01:03 GMT04 March 2021
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    It seems that Donald Trump wants to borrow something from Kim Jong-un's political style amid the general thaw between the US and North Korea.

    Speaking to Fox and Friends on Friday, Trump called Kim a "strong head" of his country and said he admires the attention his staff seems to pay to their leader when he speaks. "Don't let anyone think different. He speaks and his people sit up at attention. I want my people to do the same," Trump said.

    Later in the day, Trump was asked by reporters what he meant by the remark. "I was kidding. You don't understand sarcasm," he said.

    The comments prompted media on both sides of the Atlantic to "remind" readers that Kim was not a democratically elected leader, with CNN, Vox, The Guardian, and others pointing to North Korea's human rights record, including the alleged execution of several hundred people, including top military and government officials, as reported on by South Korean think tanks and media.

    Trump's comments followed remarks he made in an interview with Fox News host Bret Baier, in which Baier called Kim "a killer" and a leader who has "done some really bad things."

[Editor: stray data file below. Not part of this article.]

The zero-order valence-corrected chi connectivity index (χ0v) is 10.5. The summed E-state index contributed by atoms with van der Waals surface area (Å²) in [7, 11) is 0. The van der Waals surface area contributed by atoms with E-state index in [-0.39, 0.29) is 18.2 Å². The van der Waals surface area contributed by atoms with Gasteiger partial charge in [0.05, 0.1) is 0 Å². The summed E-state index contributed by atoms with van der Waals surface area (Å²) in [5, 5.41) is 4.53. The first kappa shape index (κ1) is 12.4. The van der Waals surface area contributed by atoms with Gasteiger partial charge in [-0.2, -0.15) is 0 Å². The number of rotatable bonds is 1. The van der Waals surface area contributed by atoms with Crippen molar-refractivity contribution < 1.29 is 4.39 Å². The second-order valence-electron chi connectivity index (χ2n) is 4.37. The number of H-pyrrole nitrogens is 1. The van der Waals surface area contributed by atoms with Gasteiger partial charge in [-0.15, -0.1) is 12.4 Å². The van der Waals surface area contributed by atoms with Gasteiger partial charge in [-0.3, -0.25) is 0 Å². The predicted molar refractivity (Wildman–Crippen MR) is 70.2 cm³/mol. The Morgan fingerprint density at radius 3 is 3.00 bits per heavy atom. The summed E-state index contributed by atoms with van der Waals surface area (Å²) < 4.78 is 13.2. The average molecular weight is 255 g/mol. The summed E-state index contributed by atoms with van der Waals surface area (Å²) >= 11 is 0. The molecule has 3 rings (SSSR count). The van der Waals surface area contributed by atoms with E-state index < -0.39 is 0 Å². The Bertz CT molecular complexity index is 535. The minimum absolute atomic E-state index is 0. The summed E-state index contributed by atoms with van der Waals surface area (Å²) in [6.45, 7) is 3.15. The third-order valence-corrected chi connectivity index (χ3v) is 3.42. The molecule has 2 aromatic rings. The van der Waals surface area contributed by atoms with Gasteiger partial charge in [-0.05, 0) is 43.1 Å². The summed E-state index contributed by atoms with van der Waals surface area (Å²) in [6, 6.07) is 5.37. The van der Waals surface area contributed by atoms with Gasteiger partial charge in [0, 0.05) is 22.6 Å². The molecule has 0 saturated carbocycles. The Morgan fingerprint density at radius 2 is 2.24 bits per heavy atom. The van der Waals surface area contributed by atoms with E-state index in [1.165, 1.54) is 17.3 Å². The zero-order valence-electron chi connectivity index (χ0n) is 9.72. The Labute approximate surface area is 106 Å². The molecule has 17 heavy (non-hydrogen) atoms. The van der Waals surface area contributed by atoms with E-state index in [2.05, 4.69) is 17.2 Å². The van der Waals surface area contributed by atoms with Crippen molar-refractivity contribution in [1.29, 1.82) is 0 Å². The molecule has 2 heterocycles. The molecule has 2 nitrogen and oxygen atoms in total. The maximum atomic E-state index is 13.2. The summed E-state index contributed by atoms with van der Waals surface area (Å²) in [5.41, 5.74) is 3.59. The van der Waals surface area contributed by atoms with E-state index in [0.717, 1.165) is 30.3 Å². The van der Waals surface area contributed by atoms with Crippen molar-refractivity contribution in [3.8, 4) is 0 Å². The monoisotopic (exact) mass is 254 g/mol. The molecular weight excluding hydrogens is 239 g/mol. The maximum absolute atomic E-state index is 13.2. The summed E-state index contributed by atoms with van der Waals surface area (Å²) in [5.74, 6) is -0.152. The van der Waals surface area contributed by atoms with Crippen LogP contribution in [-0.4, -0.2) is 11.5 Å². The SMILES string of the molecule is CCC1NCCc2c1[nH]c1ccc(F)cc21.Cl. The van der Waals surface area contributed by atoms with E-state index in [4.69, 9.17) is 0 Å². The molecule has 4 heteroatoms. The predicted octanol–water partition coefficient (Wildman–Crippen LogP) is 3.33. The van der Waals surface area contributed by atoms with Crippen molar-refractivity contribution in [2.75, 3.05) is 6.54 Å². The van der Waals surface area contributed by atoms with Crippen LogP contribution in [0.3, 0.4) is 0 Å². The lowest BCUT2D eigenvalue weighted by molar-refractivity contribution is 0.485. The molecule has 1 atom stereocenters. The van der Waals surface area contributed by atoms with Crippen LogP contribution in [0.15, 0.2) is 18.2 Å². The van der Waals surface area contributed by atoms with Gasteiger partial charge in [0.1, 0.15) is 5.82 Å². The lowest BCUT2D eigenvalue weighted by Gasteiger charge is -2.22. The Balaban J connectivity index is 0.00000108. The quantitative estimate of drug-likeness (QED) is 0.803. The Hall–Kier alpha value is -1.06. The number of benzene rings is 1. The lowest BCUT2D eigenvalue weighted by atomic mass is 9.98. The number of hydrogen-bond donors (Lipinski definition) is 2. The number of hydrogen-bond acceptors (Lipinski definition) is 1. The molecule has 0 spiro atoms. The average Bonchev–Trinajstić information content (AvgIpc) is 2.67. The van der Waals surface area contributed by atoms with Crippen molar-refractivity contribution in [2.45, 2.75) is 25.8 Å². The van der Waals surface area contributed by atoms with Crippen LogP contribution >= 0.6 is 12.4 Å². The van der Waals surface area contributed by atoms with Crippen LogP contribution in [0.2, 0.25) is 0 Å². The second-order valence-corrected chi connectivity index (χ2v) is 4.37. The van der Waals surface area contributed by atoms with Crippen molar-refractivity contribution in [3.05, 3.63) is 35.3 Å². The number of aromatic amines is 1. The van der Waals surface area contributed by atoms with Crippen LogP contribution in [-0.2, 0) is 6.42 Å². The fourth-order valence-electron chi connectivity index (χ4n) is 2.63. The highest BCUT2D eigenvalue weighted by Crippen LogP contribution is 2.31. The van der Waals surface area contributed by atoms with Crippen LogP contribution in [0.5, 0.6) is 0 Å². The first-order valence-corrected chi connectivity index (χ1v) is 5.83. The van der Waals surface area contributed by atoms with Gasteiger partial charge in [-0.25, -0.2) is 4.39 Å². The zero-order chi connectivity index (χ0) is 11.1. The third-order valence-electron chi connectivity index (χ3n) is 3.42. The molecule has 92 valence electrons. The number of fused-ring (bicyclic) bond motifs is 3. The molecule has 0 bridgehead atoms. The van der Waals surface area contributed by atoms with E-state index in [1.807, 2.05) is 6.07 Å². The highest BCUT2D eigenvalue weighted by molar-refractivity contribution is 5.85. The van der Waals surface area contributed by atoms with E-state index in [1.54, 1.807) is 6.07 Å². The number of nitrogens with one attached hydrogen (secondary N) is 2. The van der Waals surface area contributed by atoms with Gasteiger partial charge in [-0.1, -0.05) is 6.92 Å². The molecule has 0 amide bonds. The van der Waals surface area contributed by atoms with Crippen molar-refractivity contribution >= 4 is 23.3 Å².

"Yeah, but so have a lot of other people done some really bad things. I could go through a lot of nations where a lot of bad things were done," Trump countered. "I think we have a very good relationship. We understand each other," Trump said of Kim.

    U.S. President Donald Trump and North Korean leader Kim Jong Un walk in the Capella Hotel after their working lunch, on Sentosa island in Singapore June 12, 2018
    © REUTERS / Pool via Reuters
    In an interview with ABC News host George Stephanopoulos, Trump was again told that Kim was "a brutal dictator [who] runs a police state, [engages in] forced starvation, [runs] labor camps; he's assassinated members of his own family. How do you trust someone like that?" 

    "I can only tell you from my experience, and I've met him, I've spoken with him…I think that he really wants to do a great job for North Korea. I think he wants to de-nuke, without that, there's nothing to discuss," Trump said. "Over my lifetime I’ve done a lot of deals with a lot of people and sometimes the people you most distrust turn out to be the most honorable ones and the people that you do trust turn out to be not the honorable ones," he added.

    Trump and Kim met in Singapore on June 12, signing a joint statement promoting new peaceful relations and the denuclearization of the Korean peninsula, and committed to follow up high-level talks. Trump also pledged to stop "provocative" military exercises in the region.


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    political style, remarks, summit, Donald Trump, Kim Jong-un, Democratic Republic of North Korea (DPRK), US
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